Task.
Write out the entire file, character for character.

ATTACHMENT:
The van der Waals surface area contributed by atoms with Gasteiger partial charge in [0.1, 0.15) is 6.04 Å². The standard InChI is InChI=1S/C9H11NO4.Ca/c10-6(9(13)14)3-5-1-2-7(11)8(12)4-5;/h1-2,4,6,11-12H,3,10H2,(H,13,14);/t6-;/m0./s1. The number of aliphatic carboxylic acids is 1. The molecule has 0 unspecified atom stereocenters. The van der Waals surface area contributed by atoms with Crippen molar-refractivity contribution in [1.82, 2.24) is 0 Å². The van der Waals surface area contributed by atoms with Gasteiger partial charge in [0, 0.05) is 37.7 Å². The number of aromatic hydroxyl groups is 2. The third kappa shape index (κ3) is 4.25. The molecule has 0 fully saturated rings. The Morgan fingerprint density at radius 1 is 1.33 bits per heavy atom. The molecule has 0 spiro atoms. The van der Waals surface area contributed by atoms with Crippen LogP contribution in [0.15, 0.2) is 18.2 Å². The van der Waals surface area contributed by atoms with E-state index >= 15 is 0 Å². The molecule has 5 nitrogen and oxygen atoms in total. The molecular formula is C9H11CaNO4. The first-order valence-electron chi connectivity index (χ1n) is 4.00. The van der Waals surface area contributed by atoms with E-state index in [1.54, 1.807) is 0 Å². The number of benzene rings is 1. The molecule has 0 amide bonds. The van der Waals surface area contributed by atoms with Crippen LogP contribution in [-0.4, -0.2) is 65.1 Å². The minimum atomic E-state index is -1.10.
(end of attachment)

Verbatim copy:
The van der Waals surface area contributed by atoms with Gasteiger partial charge in [0.1, 0.15) is 6.04 Å². The standard InChI is InChI=1S/C9H11NO4.Ca/c10-6(9(13)14)3-5-1-2-7(11)8(12)4-5;/h1-2,4,6,11-12H,3,10H2,(H,13,14);/t6-;/m0./s1. The number of aliphatic carboxylic acids is 1. The molecule has 0 unspecified atom stereocenters. The van der Waals surface area contributed by atoms with Crippen molar-refractivity contribution in [1.82, 2.24) is 0 Å². The van der Waals surface area contributed by atoms with Gasteiger partial charge in [0, 0.05) is 37.7 Å². The number of aromatic hydroxyl groups is 2. The third kappa shape index (κ3) is 4.25. The molecule has 0 fully saturated rings. The Morgan fingerprint density at radius 1 is 1.33 bits per heavy atom. The molecule has 0 spiro atoms. The van der Waals surface area contributed by atoms with Crippen LogP contribution in [0.15, 0.2) is 18.2 Å². The van der Waals surface area contributed by atoms with E-state index >= 15 is 0 Å². The molecule has 5 nitrogen and oxygen atoms in total. The molecular formula is C9H11CaNO4. The first-order valence-electron chi connectivity index (χ1n) is 4.00. The van der Waals surface area contributed by atoms with E-state index in [1.54, 1.807) is 0 Å². The number of benzene rings is 1. The molecule has 0 amide bonds. The van der Waals surface area contributed by atoms with Crippen LogP contribution in [-0.4, -0.2) is 65.1 Å². The minimum atomic E-state index is -1.10.